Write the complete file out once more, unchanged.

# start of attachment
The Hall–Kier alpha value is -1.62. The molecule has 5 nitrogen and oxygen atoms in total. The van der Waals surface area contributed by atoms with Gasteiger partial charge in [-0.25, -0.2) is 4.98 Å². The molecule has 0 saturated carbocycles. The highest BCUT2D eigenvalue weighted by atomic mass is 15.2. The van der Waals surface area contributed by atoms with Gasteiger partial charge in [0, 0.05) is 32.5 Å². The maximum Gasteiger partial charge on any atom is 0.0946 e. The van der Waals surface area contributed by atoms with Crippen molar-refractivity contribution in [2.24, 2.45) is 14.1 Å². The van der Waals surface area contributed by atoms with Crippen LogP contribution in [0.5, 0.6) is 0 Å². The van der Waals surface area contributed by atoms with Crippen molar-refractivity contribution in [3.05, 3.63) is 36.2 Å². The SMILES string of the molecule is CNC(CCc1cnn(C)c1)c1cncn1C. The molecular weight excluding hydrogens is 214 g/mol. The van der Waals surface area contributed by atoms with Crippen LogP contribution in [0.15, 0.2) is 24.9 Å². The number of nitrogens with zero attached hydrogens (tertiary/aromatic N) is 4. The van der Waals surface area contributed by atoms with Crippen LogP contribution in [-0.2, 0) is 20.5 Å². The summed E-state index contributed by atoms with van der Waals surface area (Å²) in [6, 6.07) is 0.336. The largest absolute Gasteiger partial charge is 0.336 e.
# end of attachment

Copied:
The Hall–Kier alpha value is -1.62. The molecule has 5 nitrogen and oxygen atoms in total. The van der Waals surface area contributed by atoms with Gasteiger partial charge in [-0.25, -0.2) is 4.98 Å². The molecule has 0 saturated carbocycles. The highest BCUT2D eigenvalue weighted by atomic mass is 15.2. The van der Waals surface area contributed by atoms with Gasteiger partial charge in [0, 0.05) is 32.5 Å². The maximum Gasteiger partial charge on any atom is 0.0946 e. The van der Waals surface area contributed by atoms with Crippen molar-refractivity contribution in [2.24, 2.45) is 14.1 Å². The van der Waals surface area contributed by atoms with Crippen LogP contribution in [0.5, 0.6) is 0 Å². The van der Waals surface area contributed by atoms with Crippen molar-refractivity contribution in [3.05, 3.63) is 36.2 Å². The SMILES string of the molecule is CNC(CCc1cnn(C)c1)c1cncn1C. The molecular weight excluding hydrogens is 214 g/mol. The van der Waals surface area contributed by atoms with Crippen LogP contribution in [0.15, 0.2) is 24.9 Å². The number of nitrogens with zero attached hydrogens (tertiary/aromatic N) is 4. The van der Waals surface area contributed by atoms with Crippen LogP contribution in [-0.2, 0) is 20.5 Å². The summed E-state index contributed by atoms with van der Waals surface area (Å²) in [6, 6.07) is 0.336. The largest absolute Gasteiger partial charge is 0.336 e.